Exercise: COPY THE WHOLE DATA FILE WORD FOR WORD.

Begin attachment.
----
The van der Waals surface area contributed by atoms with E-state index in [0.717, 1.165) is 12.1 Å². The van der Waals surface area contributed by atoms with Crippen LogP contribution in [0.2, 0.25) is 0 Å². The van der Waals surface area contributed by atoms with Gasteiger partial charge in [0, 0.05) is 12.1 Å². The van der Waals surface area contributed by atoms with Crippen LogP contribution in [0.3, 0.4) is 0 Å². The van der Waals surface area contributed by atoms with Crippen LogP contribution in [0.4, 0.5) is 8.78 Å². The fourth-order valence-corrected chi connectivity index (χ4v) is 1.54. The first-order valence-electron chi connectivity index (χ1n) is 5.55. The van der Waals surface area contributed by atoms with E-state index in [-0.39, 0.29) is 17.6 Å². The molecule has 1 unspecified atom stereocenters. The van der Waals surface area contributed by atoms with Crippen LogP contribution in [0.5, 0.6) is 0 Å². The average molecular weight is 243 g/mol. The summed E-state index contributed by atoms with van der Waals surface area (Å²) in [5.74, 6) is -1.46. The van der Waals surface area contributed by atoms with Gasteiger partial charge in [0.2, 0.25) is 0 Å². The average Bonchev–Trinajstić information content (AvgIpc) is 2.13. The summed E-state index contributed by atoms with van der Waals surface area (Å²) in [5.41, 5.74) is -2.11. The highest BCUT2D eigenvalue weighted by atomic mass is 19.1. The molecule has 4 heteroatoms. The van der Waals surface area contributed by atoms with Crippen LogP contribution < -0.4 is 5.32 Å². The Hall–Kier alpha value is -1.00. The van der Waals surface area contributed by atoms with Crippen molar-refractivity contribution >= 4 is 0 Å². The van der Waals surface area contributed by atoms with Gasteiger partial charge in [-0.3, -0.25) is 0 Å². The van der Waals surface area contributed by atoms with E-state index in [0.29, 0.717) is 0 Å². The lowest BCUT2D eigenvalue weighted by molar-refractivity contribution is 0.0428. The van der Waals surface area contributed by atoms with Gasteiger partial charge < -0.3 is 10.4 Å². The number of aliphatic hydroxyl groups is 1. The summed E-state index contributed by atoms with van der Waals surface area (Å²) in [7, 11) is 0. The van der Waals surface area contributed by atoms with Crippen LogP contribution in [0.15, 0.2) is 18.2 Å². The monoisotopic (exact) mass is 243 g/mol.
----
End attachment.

The van der Waals surface area contributed by atoms with E-state index in [0.717, 1.165) is 12.1 Å². The van der Waals surface area contributed by atoms with Crippen LogP contribution in [0.2, 0.25) is 0 Å². The van der Waals surface area contributed by atoms with Gasteiger partial charge in [0, 0.05) is 12.1 Å². The van der Waals surface area contributed by atoms with Crippen LogP contribution in [0.3, 0.4) is 0 Å². The van der Waals surface area contributed by atoms with Crippen LogP contribution in [0.4, 0.5) is 8.78 Å². The fourth-order valence-corrected chi connectivity index (χ4v) is 1.54. The first-order valence-electron chi connectivity index (χ1n) is 5.55. The van der Waals surface area contributed by atoms with E-state index in [-0.39, 0.29) is 17.6 Å². The molecule has 1 unspecified atom stereocenters. The van der Waals surface area contributed by atoms with Crippen LogP contribution in [0.5, 0.6) is 0 Å². The average molecular weight is 243 g/mol. The summed E-state index contributed by atoms with van der Waals surface area (Å²) in [5.74, 6) is -1.46. The van der Waals surface area contributed by atoms with Gasteiger partial charge in [0.2, 0.25) is 0 Å². The average Bonchev–Trinajstić information content (AvgIpc) is 2.13. The summed E-state index contributed by atoms with van der Waals surface area (Å²) in [5.41, 5.74) is -2.11. The highest BCUT2D eigenvalue weighted by atomic mass is 19.1. The molecule has 4 heteroatoms. The van der Waals surface area contributed by atoms with Crippen LogP contribution < -0.4 is 5.32 Å². The Hall–Kier alpha value is -1.00. The van der Waals surface area contributed by atoms with Crippen molar-refractivity contribution >= 4 is 0 Å². The van der Waals surface area contributed by atoms with Gasteiger partial charge in [-0.3, -0.25) is 0 Å². The van der Waals surface area contributed by atoms with E-state index in [0.29, 0.717) is 0 Å². The lowest BCUT2D eigenvalue weighted by molar-refractivity contribution is 0.0428. The van der Waals surface area contributed by atoms with Gasteiger partial charge < -0.3 is 10.4 Å². The number of aliphatic hydroxyl groups is 1. The summed E-state index contributed by atoms with van der Waals surface area (Å²) in [7, 11) is 0. The van der Waals surface area contributed by atoms with Crippen LogP contribution in [0.15, 0.2) is 18.2 Å². The monoisotopic (exact) mass is 243 g/mol.